I broke up with social media for a week and here’s what I learned.

I love social media and I love technology. As a creator, making and sharing content is something that I value closely. However, in our society today, I often feel overwhelmed by the hundreds of emails I receive, the endless notifications on social media apps, and the constantly on my phone, tablet or computer.

So, I broke up with all of it for a week.

Last week, I put down my technology and spent time reconnecting with nature – that’s right, I went camping (okay, maybe it was slightly glamping, but I was in nature nonetheless and living out of a tent). While on my trip, I cut myself off from all forms of contact with the outside world (and for someone as active on social media as I am, that wasn’t an easy thing to do. Here’s a few things I learned from this experience.

1. The shit you think matters doesn’t really matter.

When I get stressed from too much social media and technology, I often think that shit will hit the fan if I don’t do everything right away. I’m a go-getter but this comes with the downside that I’m also easily overwhelmed. By taking a week off from everything, I realized that those emails can wait, my to-do list will never end even if I do complete everything, and that killing it on social media doesn’t always equal happiness.

2. Nature is beautiful and we need to do more to protect it.

During my trip, I saw beautiful sights with some amazing people. One of the highlights was exploring Letchworth State Park, often referred to as the Grand Canyon of the East. Seeing the massive waterfalls up-close, the array of wildlife, and the wonders of nature, it reminded me how shitty we are being to our environment. The original owner of the land donated this massive piece of real estate to the state of New York in order to prevent a dam from going in. He loved the nature so much that he gave up all of that land so that others could enjoy its beauty. Surely if one man can do that, then we can give our world a little TLC, don’t you think?

3. Connecting with like-minded people can be refreshing.

I chose to spend my week camping at Jones Pond Campground in Angelica, New York. This is an adult-only campground for gay men in the heart of northern New York state. During my time, I spent the week conversing with men from many parts of Canada and the US and sharing laughs, drinks, and activities with like-minded guys.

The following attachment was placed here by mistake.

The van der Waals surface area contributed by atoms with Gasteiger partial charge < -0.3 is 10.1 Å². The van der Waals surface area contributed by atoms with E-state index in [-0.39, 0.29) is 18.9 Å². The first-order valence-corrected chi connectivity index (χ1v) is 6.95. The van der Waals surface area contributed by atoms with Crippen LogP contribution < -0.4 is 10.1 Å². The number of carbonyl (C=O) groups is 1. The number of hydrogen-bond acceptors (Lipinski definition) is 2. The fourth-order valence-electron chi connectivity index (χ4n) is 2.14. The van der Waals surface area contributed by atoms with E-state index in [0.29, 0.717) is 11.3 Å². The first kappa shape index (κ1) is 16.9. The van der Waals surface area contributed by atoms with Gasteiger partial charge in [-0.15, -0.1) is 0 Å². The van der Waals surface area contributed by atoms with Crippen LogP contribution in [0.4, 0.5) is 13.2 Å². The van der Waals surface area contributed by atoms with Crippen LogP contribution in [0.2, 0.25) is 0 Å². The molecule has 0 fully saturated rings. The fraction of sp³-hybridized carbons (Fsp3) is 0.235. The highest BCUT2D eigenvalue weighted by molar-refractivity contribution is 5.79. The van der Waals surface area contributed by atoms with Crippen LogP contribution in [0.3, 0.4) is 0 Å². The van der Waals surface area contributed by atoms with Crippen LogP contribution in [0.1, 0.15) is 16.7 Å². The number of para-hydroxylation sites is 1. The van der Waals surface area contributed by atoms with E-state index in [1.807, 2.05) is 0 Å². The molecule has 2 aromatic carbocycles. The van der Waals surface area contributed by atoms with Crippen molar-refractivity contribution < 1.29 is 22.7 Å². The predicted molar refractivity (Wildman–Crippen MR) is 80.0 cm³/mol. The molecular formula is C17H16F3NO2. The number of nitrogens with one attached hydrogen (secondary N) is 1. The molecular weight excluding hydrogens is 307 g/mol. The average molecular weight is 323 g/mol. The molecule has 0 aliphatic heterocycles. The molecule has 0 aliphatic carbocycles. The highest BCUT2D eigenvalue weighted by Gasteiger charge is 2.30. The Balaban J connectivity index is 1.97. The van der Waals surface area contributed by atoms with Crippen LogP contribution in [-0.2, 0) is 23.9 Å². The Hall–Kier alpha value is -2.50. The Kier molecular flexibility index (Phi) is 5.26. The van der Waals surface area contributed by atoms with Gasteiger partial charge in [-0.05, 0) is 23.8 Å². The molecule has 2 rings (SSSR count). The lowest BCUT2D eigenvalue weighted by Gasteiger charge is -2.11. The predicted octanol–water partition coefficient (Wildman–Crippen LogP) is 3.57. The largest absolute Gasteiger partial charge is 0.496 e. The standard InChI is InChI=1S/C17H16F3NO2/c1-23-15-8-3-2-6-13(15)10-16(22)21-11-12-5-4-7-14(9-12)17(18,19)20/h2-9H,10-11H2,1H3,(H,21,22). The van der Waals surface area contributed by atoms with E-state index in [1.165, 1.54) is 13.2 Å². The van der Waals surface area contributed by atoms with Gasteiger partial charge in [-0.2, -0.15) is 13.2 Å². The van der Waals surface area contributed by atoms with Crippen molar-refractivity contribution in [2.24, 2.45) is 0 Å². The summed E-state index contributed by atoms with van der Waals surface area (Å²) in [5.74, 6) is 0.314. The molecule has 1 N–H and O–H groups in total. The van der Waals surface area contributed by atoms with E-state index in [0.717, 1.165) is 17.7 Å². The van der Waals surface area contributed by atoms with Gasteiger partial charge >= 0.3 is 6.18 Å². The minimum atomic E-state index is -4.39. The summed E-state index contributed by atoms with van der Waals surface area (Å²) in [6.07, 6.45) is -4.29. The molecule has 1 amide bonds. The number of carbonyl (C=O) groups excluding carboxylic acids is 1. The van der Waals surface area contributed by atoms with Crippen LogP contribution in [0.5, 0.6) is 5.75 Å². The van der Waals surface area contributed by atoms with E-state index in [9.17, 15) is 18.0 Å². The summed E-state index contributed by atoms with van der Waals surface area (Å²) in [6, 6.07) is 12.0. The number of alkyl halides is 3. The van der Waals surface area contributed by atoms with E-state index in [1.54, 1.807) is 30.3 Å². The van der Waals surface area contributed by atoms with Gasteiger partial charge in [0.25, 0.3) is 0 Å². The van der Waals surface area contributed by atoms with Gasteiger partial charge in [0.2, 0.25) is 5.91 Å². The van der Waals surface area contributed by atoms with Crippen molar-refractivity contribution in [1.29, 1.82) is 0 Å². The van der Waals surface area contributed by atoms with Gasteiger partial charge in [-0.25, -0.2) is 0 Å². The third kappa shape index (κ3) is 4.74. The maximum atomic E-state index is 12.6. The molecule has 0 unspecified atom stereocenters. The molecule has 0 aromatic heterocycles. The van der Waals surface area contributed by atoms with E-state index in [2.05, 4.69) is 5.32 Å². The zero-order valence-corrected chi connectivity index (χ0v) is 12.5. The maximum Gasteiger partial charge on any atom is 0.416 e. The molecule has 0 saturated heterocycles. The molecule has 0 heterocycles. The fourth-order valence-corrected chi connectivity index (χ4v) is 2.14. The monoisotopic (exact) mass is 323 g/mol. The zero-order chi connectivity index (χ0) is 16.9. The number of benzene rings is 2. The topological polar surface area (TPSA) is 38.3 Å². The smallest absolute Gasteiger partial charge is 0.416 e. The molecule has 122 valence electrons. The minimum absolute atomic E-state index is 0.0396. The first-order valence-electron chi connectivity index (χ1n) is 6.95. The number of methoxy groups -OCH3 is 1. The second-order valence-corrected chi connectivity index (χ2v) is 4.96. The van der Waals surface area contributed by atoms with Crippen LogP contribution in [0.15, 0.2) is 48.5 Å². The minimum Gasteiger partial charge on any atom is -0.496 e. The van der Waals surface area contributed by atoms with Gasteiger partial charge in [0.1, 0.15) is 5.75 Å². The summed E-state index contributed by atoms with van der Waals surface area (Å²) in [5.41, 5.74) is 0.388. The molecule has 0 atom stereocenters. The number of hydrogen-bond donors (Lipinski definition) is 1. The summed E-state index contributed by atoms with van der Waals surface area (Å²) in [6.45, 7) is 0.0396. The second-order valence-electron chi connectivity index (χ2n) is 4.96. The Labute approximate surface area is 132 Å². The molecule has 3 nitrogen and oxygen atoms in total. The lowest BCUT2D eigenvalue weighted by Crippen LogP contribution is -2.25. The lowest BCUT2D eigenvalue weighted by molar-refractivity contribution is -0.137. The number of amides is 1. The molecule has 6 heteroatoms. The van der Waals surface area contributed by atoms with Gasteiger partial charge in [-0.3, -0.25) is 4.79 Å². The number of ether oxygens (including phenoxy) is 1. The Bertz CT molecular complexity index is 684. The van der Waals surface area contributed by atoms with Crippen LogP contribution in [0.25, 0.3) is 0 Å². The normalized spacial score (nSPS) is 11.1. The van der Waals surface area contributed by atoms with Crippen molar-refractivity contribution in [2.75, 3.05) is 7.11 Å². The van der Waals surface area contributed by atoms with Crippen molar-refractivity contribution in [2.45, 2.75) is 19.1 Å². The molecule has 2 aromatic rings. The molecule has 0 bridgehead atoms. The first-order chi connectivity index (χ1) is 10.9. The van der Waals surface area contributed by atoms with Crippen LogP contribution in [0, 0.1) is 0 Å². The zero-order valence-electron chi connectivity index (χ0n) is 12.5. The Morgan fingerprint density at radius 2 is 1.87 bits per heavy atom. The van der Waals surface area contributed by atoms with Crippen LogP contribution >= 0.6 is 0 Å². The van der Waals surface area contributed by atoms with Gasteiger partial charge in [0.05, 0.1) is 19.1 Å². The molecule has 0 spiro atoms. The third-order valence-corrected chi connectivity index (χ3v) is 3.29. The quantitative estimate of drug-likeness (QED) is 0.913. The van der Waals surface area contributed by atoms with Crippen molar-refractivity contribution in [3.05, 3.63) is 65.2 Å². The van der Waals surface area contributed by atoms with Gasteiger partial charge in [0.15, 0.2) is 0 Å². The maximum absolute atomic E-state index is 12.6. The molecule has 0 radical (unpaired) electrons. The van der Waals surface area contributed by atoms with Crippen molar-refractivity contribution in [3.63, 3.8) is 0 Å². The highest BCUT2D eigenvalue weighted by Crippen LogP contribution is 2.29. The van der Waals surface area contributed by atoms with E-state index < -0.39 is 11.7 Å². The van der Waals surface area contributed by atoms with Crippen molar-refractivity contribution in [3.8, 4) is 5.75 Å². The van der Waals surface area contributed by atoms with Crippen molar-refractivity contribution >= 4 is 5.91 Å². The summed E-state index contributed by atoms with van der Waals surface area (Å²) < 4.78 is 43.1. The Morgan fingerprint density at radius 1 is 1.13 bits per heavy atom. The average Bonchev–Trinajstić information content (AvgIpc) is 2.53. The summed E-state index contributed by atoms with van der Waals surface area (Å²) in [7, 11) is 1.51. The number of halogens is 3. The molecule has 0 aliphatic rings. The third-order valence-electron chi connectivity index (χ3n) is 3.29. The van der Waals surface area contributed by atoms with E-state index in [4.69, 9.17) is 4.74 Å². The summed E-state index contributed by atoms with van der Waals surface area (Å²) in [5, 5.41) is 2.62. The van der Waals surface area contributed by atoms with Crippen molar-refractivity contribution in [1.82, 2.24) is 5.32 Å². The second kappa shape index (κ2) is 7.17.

This experience reminded me of how important it can be to connect with your community – for me, that’s connecting with men who defy gender stereotypes and other gay men and couples who can offer me new perspectives on my experience in the LGBTQ community. It also gave a chance to be nude in nature and connect with other nudists (Jones Pond Campground is clothing optional).

To spend a week surrounded by those who have had similar experiences to me, I was able to remember why I am such a strong advocate for LGBTQ rights — because everyone in the world should have the right to feel safe connecting in the ways I connected this week. Everyone should be able to be their true authentic selves without fear or shame.

Now it’s your turn…

I challenge you to try having a break from technology and social media yourself. If you can’t commit to a week like I did, then perhaps try just a day or two. You will be surprised how much it can calm you and restore your inner sanity.


P.S. Tell someone that you are doing this.
I may have forgotten to mention to family and friends that I would be off the grid for a week. It’s safe to say that people got worried and the police were called to check my home and make sure I wasn’t dead. Oops. Classic Matkai move.